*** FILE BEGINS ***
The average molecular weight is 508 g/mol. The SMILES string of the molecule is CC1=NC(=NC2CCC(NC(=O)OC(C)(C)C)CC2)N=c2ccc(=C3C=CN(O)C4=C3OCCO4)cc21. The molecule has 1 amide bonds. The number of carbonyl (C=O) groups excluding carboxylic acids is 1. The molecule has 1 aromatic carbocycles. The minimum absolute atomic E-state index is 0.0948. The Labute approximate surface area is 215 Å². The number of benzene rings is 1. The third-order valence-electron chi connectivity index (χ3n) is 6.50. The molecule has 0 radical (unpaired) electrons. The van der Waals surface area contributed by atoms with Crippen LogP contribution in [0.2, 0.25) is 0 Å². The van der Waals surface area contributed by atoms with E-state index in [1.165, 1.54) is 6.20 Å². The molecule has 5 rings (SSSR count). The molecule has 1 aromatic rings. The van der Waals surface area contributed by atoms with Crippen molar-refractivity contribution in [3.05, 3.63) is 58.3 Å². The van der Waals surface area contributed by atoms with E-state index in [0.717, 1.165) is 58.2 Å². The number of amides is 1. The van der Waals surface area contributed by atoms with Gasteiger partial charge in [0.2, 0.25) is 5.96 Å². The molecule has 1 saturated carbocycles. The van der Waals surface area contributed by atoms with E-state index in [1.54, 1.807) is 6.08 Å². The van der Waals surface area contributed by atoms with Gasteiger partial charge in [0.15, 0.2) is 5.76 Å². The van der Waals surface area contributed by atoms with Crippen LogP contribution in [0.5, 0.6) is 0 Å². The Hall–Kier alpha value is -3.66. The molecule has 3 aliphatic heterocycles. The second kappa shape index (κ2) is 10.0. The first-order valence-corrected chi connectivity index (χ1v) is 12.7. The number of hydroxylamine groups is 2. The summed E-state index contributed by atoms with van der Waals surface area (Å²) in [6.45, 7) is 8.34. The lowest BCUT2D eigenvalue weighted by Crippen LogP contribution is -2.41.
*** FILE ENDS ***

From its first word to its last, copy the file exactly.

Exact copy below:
The average molecular weight is 508 g/mol. The SMILES string of the molecule is CC1=NC(=NC2CCC(NC(=O)OC(C)(C)C)CC2)N=c2ccc(=C3C=CN(O)C4=C3OCCO4)cc21. The molecule has 1 amide bonds. The number of carbonyl (C=O) groups excluding carboxylic acids is 1. The molecule has 1 aromatic carbocycles. The minimum absolute atomic E-state index is 0.0948. The Labute approximate surface area is 215 Å². The number of benzene rings is 1. The third-order valence-electron chi connectivity index (χ3n) is 6.50. The molecule has 0 radical (unpaired) electrons. The van der Waals surface area contributed by atoms with Crippen LogP contribution in [0.2, 0.25) is 0 Å². The van der Waals surface area contributed by atoms with E-state index in [1.165, 1.54) is 6.20 Å². The molecule has 5 rings (SSSR count). The molecule has 1 aromatic rings. The van der Waals surface area contributed by atoms with Crippen molar-refractivity contribution in [3.05, 3.63) is 58.3 Å². The van der Waals surface area contributed by atoms with E-state index in [0.717, 1.165) is 58.2 Å². The number of amides is 1. The van der Waals surface area contributed by atoms with Gasteiger partial charge in [0.2, 0.25) is 5.96 Å². The molecule has 1 saturated carbocycles. The van der Waals surface area contributed by atoms with E-state index in [1.54, 1.807) is 6.08 Å². The van der Waals surface area contributed by atoms with Gasteiger partial charge in [0.15, 0.2) is 5.76 Å². The van der Waals surface area contributed by atoms with Crippen LogP contribution in [0.5, 0.6) is 0 Å². The Hall–Kier alpha value is -3.66. The molecule has 3 aliphatic heterocycles. The second kappa shape index (κ2) is 10.0. The first-order valence-corrected chi connectivity index (χ1v) is 12.7. The number of hydroxylamine groups is 2. The summed E-state index contributed by atoms with van der Waals surface area (Å²) in [6.45, 7) is 8.34. The lowest BCUT2D eigenvalue weighted by Crippen LogP contribution is -2.41.